95

I am creating a datetime string that looks like this: 2010-07-15 11:54:21

And with the following code I get invalid date in Firefox but works just fine in Chrome

var todayDateTime = year + '-' + month + '-' + day + ' ' + hour + ':' + minute + ':' + seconds;
var date1 = new Date(todayDateTime);

In firefox date1 is giving me an invalid date, but in chrome its working just fine what would the main cause be?

  • 2
    if you want to play with it in any way you want go with datejs.com – Sinan Jul 15 '10 at 16:12
  • Not all implementations support the format in ECMA-262 so always manually parse strings (a library can help but likely isn't necessary for single formats). – RobG Apr 6 '16 at 23:08
  • It works Firefox now. – Sm Yamashita Jun 9 '16 at 7:59

14 Answers 14

80

You can't instantiate a date object any way you want. It has to be in a specific way. Here are some valid examples:

new Date() // current date and time
new Date(milliseconds) //milliseconds since 1970/01/01
new Date(dateString)
new Date(year, month, day, hours, minutes, seconds, milliseconds)

or

d1 = new Date("October 13, 1975 11:13:00")
d2 = new Date(79,5,24)
d3 = new Date(79,5,24,11,33,0)

Chrome must just be more flexible.

Source: https://developer.mozilla.org/en-US/docs/Web/JavaScript/Reference/Global_Objects/Date

From apsillers comment:

the EMCAScript specification requires exactly one date format (i.e., YYYY-MM-DDTHH:mm:ss.sssZ) but custom date formats may be freely supported by an implementation: "If the String does not conform to that [ECMAScript-defined] format the function may fall back to any implementation-specific heuristics or implementation-specific date formats." Chrome and FF simply have different "implementation-specific date formats."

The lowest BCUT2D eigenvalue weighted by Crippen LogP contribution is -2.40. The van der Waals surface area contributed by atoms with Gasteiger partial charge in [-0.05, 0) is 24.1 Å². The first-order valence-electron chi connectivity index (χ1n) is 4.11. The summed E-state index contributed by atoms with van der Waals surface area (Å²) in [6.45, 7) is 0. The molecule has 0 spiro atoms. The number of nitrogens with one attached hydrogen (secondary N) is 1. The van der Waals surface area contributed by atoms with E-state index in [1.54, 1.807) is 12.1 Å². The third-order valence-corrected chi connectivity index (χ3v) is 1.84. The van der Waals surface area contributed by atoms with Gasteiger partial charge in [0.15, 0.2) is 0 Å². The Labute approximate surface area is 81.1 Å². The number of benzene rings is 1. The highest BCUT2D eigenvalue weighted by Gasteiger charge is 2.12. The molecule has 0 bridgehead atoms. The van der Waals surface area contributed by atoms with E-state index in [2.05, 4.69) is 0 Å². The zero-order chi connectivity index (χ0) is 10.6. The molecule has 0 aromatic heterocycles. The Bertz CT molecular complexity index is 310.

• 4
    I got a solution that works in all browsers including Firefox: stackoverflow.com/a/21984717/586051 – Rahul Desai Feb 24 '14 at 11:45
  • 7
    As to why this browser difference exists: the EMCAScript specification requires exactly one date format (i.e., YYYY-MM-DDTHH:mm:ss.sssZ) but custom date formats may be freely supported by an implementation: "If the String does not conform to that [ECMAScript-defined] format the function may fall back to any implementation-specific heuristics or implementation-specific date formats." Chrome and FF simply have different "implementation-specific date formats." – apsillers Sep 15 '14 at 14:37
  • One example of a date format (month that includes a ".") that works in Chrome but not in Firefox: 'Feb. 14, 2019' – codescribblr Oct 26 '18 at 17:15
  • This only worked for me in firefox if I added ' to milliseconds Date('milliseconds') otherwise I got an error saying that milliseconds was not defined but it worked at least, where many other trials failed. It still seems happy in Chrome. – Steve Oct 2 '20 at 18:03
25

This works in all browsers -

new Date('2001/01/31 12:00:00 AM')

new Date('2001-01-31 12:00:00')

Format: YYYY-MM-DDTHH:mm:ss.sss

Details: http://www.ecma-international.org/ecma-262/5.1/#sec-15.9.1.15

  • because we all know that's an international standard. w3.org/International/questions/qa-date-format – Bobby Tables Jun 17 '13 at 8:53
  • 6
    So you've actually tested all browsers? And presuming you have, you also know that all browsers in the future will also support that (non–standard) format? – RobG Mar 19 '14 at 5:15